Wounded while stopping the James gang from robbing the local bank, a cowboy wakes up in the hospital to find that he's been elected town marshal. He soon comes into conflict with the town ...
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Wounded while stopping the James gang from robbing the local bank, a cowboy wakes up in the hospital to find that he's been elected town marshal. He soon comes into conflict with the town banker, who controls everything in town and is squeezing the townspeople for every penny he can get out of them. Written by
This was one of two dozen Walter Wanger and Harry Sherman films re-released theatrically in the 1940s by Masterpiece Productions, and ultimately sold by them for US television syndication in 1950. It was first telecast in New York City on WCBS Saturday 17 June 1950. See more »
Marshal, I'm the mayor here. Aren't you overstepping your authority?
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The producing/directing team of Harry Sherman and George Archaimbaud who turned out a couple dozen Hopalong Cassidy movies moved away from Hoppy and the Bar 20 to give us The Kansan, an independent film from United Artists. This western stars Richard Dix as the Shane like character who takes a hand in stopping a bank robbery by the notorious James gang. Dix gets good and shot up for his troubles, but while he's on the mend he finds he's been elected town marshal.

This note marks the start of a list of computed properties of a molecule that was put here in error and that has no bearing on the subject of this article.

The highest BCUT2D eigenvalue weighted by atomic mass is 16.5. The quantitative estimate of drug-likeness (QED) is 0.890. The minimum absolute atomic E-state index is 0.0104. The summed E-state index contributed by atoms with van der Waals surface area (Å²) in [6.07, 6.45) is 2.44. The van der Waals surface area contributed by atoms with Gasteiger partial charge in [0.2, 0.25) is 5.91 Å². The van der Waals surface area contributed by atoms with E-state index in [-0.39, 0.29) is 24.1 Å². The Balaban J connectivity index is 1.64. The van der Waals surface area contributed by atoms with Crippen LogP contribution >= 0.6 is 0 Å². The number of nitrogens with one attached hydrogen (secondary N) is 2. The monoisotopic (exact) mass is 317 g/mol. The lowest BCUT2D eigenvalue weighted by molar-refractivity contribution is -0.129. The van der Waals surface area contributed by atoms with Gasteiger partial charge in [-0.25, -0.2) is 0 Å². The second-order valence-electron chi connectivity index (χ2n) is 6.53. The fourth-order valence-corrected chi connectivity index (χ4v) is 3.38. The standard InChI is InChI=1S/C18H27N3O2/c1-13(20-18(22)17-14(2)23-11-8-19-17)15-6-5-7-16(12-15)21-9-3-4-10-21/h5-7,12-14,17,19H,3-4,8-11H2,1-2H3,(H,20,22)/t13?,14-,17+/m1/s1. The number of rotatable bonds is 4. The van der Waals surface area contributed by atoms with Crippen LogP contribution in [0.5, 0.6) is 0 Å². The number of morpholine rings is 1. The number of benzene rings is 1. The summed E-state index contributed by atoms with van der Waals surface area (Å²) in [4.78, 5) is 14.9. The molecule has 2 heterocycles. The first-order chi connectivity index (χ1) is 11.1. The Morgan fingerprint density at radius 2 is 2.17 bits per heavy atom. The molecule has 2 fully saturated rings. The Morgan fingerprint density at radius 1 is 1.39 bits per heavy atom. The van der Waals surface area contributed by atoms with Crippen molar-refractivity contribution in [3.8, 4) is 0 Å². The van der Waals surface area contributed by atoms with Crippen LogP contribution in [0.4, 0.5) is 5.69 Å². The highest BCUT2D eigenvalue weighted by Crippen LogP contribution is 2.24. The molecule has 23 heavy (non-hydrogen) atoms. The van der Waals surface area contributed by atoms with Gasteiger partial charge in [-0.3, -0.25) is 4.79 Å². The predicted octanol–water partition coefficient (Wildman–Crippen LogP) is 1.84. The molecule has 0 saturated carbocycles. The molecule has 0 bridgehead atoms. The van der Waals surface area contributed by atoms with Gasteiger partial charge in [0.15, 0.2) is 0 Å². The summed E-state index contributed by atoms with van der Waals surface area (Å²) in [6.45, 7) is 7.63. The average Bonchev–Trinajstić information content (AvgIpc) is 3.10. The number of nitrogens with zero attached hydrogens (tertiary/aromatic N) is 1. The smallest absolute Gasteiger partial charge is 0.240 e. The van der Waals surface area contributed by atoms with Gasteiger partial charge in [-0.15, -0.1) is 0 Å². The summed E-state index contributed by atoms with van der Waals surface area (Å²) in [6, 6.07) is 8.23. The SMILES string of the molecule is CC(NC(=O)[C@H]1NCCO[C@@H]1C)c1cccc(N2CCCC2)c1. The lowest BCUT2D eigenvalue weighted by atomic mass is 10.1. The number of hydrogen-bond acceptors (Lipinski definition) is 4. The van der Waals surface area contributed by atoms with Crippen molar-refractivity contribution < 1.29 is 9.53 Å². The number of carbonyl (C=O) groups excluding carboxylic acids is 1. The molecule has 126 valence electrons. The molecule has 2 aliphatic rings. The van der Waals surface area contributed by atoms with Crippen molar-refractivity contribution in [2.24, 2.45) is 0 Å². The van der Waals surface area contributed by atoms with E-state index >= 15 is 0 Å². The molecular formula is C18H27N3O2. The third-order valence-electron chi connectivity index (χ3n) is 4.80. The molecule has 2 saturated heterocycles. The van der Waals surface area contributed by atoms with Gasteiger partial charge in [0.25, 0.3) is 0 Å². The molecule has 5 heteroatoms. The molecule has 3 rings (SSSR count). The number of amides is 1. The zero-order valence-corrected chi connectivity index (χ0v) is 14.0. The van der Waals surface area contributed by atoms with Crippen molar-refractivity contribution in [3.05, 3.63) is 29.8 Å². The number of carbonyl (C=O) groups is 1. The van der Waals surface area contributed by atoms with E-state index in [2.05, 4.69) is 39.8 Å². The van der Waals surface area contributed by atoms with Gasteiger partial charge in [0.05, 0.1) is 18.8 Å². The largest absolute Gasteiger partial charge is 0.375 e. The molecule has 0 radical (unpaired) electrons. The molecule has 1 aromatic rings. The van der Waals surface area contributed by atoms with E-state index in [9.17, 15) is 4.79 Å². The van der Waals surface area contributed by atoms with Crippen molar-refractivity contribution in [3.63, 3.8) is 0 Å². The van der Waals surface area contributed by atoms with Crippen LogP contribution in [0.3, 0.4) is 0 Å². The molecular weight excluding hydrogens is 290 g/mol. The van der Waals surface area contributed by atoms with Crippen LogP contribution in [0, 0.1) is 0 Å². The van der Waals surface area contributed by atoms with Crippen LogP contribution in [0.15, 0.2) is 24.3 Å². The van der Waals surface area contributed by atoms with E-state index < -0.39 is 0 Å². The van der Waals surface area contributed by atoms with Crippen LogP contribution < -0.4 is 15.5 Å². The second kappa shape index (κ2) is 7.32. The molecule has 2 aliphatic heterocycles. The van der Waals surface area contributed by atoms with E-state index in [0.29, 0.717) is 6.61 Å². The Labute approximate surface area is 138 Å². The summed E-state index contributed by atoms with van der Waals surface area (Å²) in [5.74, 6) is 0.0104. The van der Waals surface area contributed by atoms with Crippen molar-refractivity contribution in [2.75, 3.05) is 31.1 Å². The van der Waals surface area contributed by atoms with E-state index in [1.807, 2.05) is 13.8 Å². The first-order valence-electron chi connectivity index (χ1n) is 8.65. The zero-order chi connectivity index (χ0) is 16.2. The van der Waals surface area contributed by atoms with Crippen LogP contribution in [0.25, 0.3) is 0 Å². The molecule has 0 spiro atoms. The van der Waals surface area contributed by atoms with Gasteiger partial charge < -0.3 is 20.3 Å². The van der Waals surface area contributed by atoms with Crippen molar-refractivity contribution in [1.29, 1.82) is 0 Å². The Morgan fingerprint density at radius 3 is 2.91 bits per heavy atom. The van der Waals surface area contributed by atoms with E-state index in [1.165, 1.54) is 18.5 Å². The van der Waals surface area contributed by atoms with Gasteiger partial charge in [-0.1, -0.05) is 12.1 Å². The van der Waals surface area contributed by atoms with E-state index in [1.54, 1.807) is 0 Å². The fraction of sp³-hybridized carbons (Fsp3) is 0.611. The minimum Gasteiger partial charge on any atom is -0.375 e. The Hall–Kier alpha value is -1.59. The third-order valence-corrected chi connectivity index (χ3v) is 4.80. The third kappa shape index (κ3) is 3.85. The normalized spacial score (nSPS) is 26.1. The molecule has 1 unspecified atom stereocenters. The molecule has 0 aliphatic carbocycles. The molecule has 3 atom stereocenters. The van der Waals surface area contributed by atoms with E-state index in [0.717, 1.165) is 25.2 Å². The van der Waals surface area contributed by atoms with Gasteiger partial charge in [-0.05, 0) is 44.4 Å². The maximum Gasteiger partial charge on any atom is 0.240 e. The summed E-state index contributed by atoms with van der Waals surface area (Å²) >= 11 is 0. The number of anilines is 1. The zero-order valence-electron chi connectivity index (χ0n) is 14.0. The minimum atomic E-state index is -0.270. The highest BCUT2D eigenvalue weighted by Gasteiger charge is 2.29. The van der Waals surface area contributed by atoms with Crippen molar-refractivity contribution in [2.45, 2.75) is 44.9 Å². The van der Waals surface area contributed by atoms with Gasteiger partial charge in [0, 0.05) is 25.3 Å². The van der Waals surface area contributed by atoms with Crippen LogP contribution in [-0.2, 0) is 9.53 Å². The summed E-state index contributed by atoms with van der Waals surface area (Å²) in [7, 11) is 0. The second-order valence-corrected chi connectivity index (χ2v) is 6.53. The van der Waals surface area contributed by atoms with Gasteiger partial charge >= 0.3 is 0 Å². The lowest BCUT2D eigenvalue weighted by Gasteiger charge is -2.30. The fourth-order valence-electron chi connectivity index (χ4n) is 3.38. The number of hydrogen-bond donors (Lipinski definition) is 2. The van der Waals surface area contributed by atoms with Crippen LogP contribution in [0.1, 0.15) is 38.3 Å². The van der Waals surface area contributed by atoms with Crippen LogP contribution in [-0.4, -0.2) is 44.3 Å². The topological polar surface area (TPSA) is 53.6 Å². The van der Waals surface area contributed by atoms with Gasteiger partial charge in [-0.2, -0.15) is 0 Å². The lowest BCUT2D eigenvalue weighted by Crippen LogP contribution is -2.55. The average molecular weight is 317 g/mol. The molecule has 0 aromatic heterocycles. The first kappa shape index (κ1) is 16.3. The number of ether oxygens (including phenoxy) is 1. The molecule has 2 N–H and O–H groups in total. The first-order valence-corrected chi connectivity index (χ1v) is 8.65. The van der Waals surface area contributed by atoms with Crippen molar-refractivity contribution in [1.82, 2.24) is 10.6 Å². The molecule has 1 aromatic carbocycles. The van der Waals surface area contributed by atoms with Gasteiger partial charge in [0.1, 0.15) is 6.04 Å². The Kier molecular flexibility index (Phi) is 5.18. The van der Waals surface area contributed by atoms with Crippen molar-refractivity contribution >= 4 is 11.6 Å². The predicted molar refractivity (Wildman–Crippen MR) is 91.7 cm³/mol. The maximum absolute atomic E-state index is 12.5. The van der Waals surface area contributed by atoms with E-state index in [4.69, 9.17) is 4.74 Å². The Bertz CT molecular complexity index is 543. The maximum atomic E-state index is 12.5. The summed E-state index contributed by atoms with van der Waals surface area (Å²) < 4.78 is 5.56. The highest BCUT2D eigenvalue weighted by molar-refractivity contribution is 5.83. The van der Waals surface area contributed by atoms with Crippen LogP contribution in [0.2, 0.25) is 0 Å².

Engineering his election is town banker Albert Dekker who has many interests, legal and extralegal and he'd like a gun-hand like Dix as marshal to look after those interests. Dekker has cause for regret as Dix takes the job very seriously. Dix also starts courting Jane Wyatt the local innkeeper.
That doesn't sit well with Victor Jory who is Dekker's brother. But Jory plays a lone hand in life as the film unfolds.
Dix's best years on screen were way behind him when he did The Kansan, but he could and does contribute a solid western characterization and gets solid support from the cast. Eugene Palette as a visiting cattle baron looks a bit lost in the western garb, but he works through it.
Western fans will recognize some distinct plot elements the Cecil B. DeMille classic Union Pacific. If you do you know exactly how The Kansan will end.
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